Book Image

Applied Unsupervised Learning with Python

By : Benjamin Johnston, Aaron Jones, Christopher Kruger
Book Image

Applied Unsupervised Learning with Python

By: Benjamin Johnston, Aaron Jones, Christopher Kruger

Overview of this book

Unsupervised learning is a useful and practical solution in situations where labeled data is not available. Applied Unsupervised Learning with Python guides you in learning the best practices for using unsupervised learning techniques in tandem with Python libraries and extracting meaningful information from unstructured data. The book begins by explaining how basic clustering works to find similar data points in a set. Once you are well-versed with the k-means algorithm and how it operates, you’ll learn what dimensionality reduction is and where to apply it. As you progress, you’ll learn various neural network techniques and how they can improve your model. While studying the applications of unsupervised learning, you will also understand how to mine topics that are trending on Twitter and Facebook and build a news recommendation engine for users. Finally, you will be able to put your knowledge to work through interesting activities such as performing a Market Basket Analysis and identifying relationships between different products. By the end of this book, you will have the skills you need to confidently build your own models using Python.
Table of Contents (12 chapters)
Applied Unsupervised Learning with Python

Chapter 1: Introduction to Clustering

Activity 1: Implementing k-means Clustering


  1. Load the Iris data file using pandas, a package that makes data wrangling much easier through the use of DataFrames:

    import pandas as pd
    import numpy as np
    import matplotlib.pyplot as plt
    from sklearn.metrics import silhouette_score
    from scipy.spatial.distance import cdist
    iris = pd.read_csv('iris_data.csv', header=None)
    iris.columns = ['SepalLengthCm', 'SepalWidthCm', 'PetalLengthCm', 'PetalWidthCm', 'species']
  2. Separate out the X features and the provided y species labels, since we want to treat this as an unsupervised learning problem:

    X = iris[['SepalLengthCm', 'SepalWidthCm', 'PetalLengthCm', 'PetalWidthCm']]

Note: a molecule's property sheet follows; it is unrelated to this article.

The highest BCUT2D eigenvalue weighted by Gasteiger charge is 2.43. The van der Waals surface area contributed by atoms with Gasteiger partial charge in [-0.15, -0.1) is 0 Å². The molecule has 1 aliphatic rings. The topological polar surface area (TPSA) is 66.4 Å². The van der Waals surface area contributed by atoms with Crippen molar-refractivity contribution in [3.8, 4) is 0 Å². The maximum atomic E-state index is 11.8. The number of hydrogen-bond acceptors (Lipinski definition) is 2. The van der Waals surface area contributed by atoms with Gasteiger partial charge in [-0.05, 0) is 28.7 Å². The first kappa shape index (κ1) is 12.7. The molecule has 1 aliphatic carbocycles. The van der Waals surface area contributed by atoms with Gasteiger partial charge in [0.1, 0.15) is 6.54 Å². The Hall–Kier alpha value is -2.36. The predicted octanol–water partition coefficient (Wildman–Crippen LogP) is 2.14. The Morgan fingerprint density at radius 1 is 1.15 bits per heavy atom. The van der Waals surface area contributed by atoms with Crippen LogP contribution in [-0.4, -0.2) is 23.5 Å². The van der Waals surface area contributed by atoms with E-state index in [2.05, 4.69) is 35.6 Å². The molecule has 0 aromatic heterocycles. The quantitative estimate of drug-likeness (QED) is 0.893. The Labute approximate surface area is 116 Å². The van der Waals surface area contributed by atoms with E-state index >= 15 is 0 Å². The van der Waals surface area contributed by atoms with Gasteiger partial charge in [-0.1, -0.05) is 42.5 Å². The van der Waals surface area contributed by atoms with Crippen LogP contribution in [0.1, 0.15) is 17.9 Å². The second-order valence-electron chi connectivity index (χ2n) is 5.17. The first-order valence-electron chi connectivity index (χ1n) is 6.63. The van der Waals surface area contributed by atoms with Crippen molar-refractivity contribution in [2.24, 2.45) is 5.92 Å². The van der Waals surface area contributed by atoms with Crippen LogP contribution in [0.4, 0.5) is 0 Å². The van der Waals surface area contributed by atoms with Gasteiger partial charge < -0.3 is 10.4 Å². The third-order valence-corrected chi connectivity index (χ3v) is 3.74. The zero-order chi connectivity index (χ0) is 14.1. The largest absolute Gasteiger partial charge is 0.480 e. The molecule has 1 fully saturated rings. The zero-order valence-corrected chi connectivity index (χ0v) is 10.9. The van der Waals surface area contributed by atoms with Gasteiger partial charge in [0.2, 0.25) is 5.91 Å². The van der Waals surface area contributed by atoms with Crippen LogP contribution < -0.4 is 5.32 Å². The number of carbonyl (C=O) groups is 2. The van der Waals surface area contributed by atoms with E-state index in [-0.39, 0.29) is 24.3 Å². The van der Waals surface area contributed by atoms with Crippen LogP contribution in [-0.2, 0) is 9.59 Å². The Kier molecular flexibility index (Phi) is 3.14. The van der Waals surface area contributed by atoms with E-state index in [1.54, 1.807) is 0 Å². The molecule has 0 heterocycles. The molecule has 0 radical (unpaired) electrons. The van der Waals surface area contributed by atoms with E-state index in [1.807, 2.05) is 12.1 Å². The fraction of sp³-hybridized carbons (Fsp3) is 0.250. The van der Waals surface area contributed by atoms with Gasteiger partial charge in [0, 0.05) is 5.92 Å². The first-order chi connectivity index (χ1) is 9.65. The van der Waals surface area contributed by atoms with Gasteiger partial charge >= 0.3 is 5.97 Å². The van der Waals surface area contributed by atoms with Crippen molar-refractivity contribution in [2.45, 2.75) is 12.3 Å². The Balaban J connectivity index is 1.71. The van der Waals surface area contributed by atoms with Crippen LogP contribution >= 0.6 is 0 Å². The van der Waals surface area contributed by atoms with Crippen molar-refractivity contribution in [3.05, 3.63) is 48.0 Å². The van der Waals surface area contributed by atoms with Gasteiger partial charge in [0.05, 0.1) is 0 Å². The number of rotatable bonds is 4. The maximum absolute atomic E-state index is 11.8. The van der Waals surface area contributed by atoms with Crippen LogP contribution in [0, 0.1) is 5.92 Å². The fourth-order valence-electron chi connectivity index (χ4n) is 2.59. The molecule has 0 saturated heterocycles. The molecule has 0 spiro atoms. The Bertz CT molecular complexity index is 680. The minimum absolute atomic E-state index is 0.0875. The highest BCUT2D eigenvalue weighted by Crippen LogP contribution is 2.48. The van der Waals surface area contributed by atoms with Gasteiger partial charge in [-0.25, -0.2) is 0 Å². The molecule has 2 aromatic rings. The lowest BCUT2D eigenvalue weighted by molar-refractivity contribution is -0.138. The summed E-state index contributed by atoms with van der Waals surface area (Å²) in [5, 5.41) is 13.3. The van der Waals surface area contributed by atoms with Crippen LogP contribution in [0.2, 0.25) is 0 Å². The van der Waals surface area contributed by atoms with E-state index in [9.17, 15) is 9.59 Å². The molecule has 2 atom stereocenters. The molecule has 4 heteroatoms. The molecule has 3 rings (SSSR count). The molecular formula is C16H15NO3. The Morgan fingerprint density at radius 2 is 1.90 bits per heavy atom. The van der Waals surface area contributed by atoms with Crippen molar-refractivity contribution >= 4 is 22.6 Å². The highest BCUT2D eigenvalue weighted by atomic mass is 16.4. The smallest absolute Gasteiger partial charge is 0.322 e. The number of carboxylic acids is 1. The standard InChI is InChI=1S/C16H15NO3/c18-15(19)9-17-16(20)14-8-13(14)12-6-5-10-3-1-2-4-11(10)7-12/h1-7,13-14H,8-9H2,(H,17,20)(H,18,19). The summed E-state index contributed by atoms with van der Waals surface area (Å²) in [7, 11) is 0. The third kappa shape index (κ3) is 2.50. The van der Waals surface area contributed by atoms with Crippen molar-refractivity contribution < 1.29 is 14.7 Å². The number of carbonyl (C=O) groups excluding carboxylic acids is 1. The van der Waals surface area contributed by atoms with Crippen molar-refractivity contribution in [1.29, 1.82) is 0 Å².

y = iris['species']
  3. Get an idea of what our features look like:


    The output is as follows:

    Figure 1.22: First five rows of the data

  4. Bring back the k_means function we made earlier for reference:

    def k_means(X, K):
    #Keep track of history so you can see k-means in action
        centroids_history = []
        labels_history = []
        rand_index = np.random.choice(X.shape[0], K)  
        centroids = X[rand_index]
        while True:
    # Euclidean distances are calculated for each point relative to centroids, #and then np.argmin returns
    # the index location of the minimal distance - which cluster a point    is #assigned to
            labels = np.argmin(cdist(X, centroids), axis=1)
    #Take mean of points within clusters to find new centroids:
            new_centroids = np.array([X[labels == i].mean(axis=0)
                                    for i in range(K)])
            # If old centroids and new centroids no longer change, k-means is complete and end. Otherwise continue
            if np.all(centroids == new_centroids):
            centroids = new_centroids
        return centroids, labels, centroids_history, labels_history
  5. Convert our Iris X feature DataFrame to a NumPy matrix:

    X_mat = X.values
  6. Run our k_means function on the Iris matrix:

    centroids, labels, centroids_history, labels_history = k_means(X_mat, 3)
  7. See what labels we get by looking at just the list of predicted species per sample:


    The output is as follows:

    Figure 1.23: List of predicted species

  8. Visualize how our k-means implementation performed on the dataset:

    plt.scatter(X['SepalLengthCm'], X['SepalWidthCm'])
    plt.title('Iris - Sepal Length vs Width')

    The output is as follows:

    Figure 1.24: Plot of performed k-means implementation

    Visualize the clusters of Iris species as follows:

    plt.scatter(X['SepalLengthCm'], X['SepalWidthCm'], c=labels, cmap='tab20b')
    plt.title('Iris - Sepal Length vs Width - Clustered')

    The output is as follows:

    Figure 1.25: Clusters of Iris species

  9. Calculate the Silhouette Score using scikit-learn implementation:

    # Calculate Silhouette Score
    silhouette_score(X[['SepalLengthCm','SepalWidthCm']], labels)

    You will get an SSI roughly equal to 0.369. Since we are only using two features, this is acceptable, combined with the visualization of cluster memberships seen in the final plot.